ARTICLE BY Boon Mark Souphanh

Real Talk: It’s Time to Make Copping Hyped Sneakers Fair Again!

benjamin kickz trophy room shot
via @benjaminkickz

With bot-slinging resellers ambushing every new release, the modern sneaker landscape has become more akin to the Wild West – its every sneakerhead for themselves out there.

While copping has never been more difficult, and the sneaker community is crying out for change, it seems that little is being done to give the everyday consumer a fighting chance in these frenzied release-day duels. Hell, even if you have the fastest fingers in the sneakersphere, it’s likely the secondary market has already ‘acquired’ pairs before the drop, leaving your quick-draw prowess basically redundant.

If the recent Trophy Room and Ann Hebert controversies have taught us anything, it’s that something needs to be done to level-out the playing field.

sneaker line up chair shot
via Sneakerboy
got em nike pic
via Nike

It seems like a distant past when the in-store first-come-first-served approach was the archetypal sneaker acquisition method. And while that practice may occasionally throw up the odd squabble (no one appreciates a conga line of ‘ghost’ chairs), it did foster a sense of community, which many agree is being lost amid the new age of hype. Widely regarded as one of the fairest ways to release sneakers, the art of the line-up may be lost forever due to the residual effects of the pandemic. We can’t see retailers welcoming mass campouts anytime soon.

As a result, online FCFS and raffles have become the sneaker game’s ‘new normal’, whether that’s via apps such as SNKRS, or via retailer’s own portals. While the term ‘raffle’ suggests winners are being drawn at random, it's often questioned whether it's actually the case. The secondary market is sniping pairs faster than you can say got ‘em, low stock numbers aren’t catering for demand, and retail staff continue to get ‘first dibs’ – frankly, the everyday consumer is bringing their fingers to a bot fight.,

joe hebert with jordans pic
via @west.coast.streetwear

We’ve reached a palpable tipping point in 2021, a year that’s already served up two of the most controversial scandals in contemporary sneakerdom. The first, of course, involves the release of the Trophy Room x Air Jordan 1. Owner – and son of the GOAT – Marcus Jordan had expressed displeasure at pairs of the hyped collaboration leaking prior to the drop date, tracing the early pairs back to a Nike distribution centre. However, it all may have been a smokescreen, after accusations surfaced claiming he’d made thousands from backdooring pairs to resellers and friends. Consequently, the pair has become a symbol of the seedy handling of hyped sneakers, one that was obnoxiously paraded on all our social feeds.

Perhaps even more shocking was the resignation of Nike’s vice president and general manager of North America, Ann Hebert, following reports linking her to her son’s reseller business. It was revealed that the now-infamous Joe Hebert had used his mother’s credit card to purchase $132,000 worth of sneakers for his resell company, West Coast Streetwear. Consequently, many of you will also recall the story of multiple pairs of Nike Air Mags being ‘found’ in an abandoned storage unit back in early 2020. The individual who made the discovery? You guessed it: Joe. Despite the recent reports, Joe insists he had never received inside information from his mother while she was at Nike.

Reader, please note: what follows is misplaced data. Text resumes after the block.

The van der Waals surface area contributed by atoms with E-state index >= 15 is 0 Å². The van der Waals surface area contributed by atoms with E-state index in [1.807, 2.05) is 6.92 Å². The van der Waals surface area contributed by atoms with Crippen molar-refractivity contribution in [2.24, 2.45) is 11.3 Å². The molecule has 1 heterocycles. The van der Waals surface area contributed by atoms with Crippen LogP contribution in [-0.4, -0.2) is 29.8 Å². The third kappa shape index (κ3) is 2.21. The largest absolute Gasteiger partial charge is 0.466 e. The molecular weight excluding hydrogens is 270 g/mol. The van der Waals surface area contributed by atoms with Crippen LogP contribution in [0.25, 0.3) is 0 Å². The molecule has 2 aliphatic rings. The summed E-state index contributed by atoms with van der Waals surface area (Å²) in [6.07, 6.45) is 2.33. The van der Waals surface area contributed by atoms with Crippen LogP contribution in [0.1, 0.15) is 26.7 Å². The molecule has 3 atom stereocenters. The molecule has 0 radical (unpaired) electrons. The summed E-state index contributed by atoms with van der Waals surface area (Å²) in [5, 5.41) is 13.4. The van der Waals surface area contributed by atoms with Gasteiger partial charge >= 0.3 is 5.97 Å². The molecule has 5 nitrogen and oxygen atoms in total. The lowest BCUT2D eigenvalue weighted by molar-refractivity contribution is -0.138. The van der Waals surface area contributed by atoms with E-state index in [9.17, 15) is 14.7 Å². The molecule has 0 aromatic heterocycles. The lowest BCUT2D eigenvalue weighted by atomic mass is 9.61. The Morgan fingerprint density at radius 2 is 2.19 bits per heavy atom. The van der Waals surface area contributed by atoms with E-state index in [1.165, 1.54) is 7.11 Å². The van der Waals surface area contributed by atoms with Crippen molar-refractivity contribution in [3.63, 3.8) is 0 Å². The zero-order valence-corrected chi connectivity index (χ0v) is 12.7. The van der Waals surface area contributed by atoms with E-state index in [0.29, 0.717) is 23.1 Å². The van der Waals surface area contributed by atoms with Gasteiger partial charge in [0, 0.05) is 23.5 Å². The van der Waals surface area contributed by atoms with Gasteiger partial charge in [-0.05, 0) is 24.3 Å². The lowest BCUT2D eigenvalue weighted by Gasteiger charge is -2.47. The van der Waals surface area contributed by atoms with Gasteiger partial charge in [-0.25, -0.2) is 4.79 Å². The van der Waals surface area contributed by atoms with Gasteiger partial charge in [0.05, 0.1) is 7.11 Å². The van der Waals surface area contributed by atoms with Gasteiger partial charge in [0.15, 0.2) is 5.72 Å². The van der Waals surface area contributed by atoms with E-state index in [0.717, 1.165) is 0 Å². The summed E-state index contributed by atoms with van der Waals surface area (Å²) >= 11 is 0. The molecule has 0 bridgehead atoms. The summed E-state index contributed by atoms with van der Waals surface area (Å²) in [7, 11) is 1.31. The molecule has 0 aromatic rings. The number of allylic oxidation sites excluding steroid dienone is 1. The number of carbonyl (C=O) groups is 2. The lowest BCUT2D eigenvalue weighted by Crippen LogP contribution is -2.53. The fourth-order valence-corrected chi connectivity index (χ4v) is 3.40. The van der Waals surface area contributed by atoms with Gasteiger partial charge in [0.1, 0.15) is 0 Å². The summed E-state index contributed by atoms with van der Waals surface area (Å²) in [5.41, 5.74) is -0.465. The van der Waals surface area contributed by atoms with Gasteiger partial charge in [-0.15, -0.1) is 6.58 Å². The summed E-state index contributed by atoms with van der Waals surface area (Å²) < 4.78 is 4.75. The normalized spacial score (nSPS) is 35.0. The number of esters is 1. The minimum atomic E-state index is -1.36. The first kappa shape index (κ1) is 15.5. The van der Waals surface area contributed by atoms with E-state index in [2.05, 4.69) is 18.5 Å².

Where there’s smoke, there’s fire.

goat air jordan 1 gif
via GOAT

So, how do we make copping sneakers fair again? Unfortunately, the answer isn’t as simple as: ‘make more sneakers!’ While the community implores brands to increase stock numbers on hyped drops, the industry is very much trending in the opposite direction, implementing more sustainable manufacturing practices and striving for less waste. And rightly so. It would be irresponsible to un-do the great work of initiatives such as Nike’s ‘Move to Zero’ and adidas’ ‘Own The Game’ have already put in place, even if it means getting that ever-elusive cop.

That said, both brands and retailers need to look for new and creative ways to rollout their latest releases. Augmented reality (AR) is currently revolutionising the sneaker industry, and it’s not only making copping sneakers more enjoyable – but also more fair. Back in 2017, the Momofuku x Nike SB Dunk High collaboration kick-started the concept, with SNKRS users instructed to open the in-app camera over an image of the Fuku menu or special posters outside Momofuku locations, giving users the option to purchase it. Meanwhile, more recently, retailer giants Foot Locker and GOAT have conducted AR sneaker scavenger hunts to promote launches and sales events, while Salehe Bembury and New Balance scattered pairs of the New Balance Test Run Project 3.0 ‘Finders Keepers’ around Los Angeles for fans to hunt down. Good luck, botters!

In another eyebrow-raising move, Nike have just announced Refurbished, an initiative to restore and resell used sneakers – for under retail, of course. If you can’t beat ‘em, join ‘em, right?

Either way, things do appear to be looking up for sneakerheads who aren’t versed in the dark arts of the resell game. We’re not suggesting you’ll stumble across an abandoned room filled with Air Mags anytime soon, but we’re hoping most will be able to ride into the sunset with a prized pair on their feet.

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